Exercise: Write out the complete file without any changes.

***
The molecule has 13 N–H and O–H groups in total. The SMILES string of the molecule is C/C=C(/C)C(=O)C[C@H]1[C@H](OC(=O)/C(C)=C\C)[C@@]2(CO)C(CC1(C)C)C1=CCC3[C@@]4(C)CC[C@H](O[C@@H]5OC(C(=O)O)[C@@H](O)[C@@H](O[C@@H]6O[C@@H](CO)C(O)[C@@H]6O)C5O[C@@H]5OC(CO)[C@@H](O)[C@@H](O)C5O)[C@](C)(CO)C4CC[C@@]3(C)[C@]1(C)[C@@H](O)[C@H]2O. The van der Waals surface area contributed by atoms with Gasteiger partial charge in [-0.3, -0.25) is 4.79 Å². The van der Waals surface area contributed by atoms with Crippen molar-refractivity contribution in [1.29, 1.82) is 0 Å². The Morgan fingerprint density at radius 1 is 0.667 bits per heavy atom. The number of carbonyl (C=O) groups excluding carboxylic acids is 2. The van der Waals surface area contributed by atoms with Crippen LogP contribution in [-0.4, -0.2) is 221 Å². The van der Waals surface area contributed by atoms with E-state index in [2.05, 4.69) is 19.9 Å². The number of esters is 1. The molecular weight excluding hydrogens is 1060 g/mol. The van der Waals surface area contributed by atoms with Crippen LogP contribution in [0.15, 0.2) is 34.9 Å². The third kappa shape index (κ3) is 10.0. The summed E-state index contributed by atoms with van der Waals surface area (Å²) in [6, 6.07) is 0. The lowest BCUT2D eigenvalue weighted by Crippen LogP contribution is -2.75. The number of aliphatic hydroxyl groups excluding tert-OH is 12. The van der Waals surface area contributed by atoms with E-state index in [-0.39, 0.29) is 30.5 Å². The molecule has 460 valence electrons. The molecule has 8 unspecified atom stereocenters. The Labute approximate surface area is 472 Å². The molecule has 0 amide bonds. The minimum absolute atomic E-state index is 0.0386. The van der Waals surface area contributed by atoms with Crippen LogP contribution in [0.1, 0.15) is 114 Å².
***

The molecule has 13 N–H and O–H groups in total. The SMILES string of the molecule is C/C=C(/C)C(=O)C[C@H]1[C@H](OC(=O)/C(C)=C\C)[C@@]2(CO)C(CC1(C)C)C1=CCC3[C@@]4(C)CC[C@H](O[C@@H]5OC(C(=O)O)[C@@H](O)[C@@H](O[C@@H]6O[C@@H](CO)C(O)[C@@H]6O)C5O[C@@H]5OC(CO)[C@@H](O)[C@@H](O)C5O)[C@](C)(CO)C4CC[C@@]3(C)[C@]1(C)[C@@H](O)[C@H]2O. The van der Waals surface area contributed by atoms with Gasteiger partial charge in [-0.3, -0.25) is 4.79 Å². The van der Waals surface area contributed by atoms with Crippen molar-refractivity contribution in [1.29, 1.82) is 0 Å². The Morgan fingerprint density at radius 1 is 0.667 bits per heavy atom. The number of carbonyl (C=O) groups excluding carboxylic acids is 2. The van der Waals surface area contributed by atoms with Crippen LogP contribution in [-0.4, -0.2) is 221 Å². The van der Waals surface area contributed by atoms with E-state index in [2.05, 4.69) is 19.9 Å². The number of esters is 1. The molecular weight excluding hydrogens is 1060 g/mol. The van der Waals surface area contributed by atoms with Crippen LogP contribution in [0.15, 0.2) is 34.9 Å². The third kappa shape index (κ3) is 10.0. The summed E-state index contributed by atoms with van der Waals surface area (Å²) in [6, 6.07) is 0. The lowest BCUT2D eigenvalue weighted by Crippen LogP contribution is -2.75. The number of aliphatic hydroxyl groups excluding tert-OH is 12. The van der Waals surface area contributed by atoms with E-state index in [-0.39, 0.29) is 30.5 Å². The molecule has 460 valence electrons. The molecule has 8 unspecified atom stereocenters. The Labute approximate surface area is 472 Å². The molecule has 0 amide bonds. The minimum absolute atomic E-state index is 0.0386. The van der Waals surface area contributed by atoms with Crippen LogP contribution in [0.1, 0.15) is 114 Å².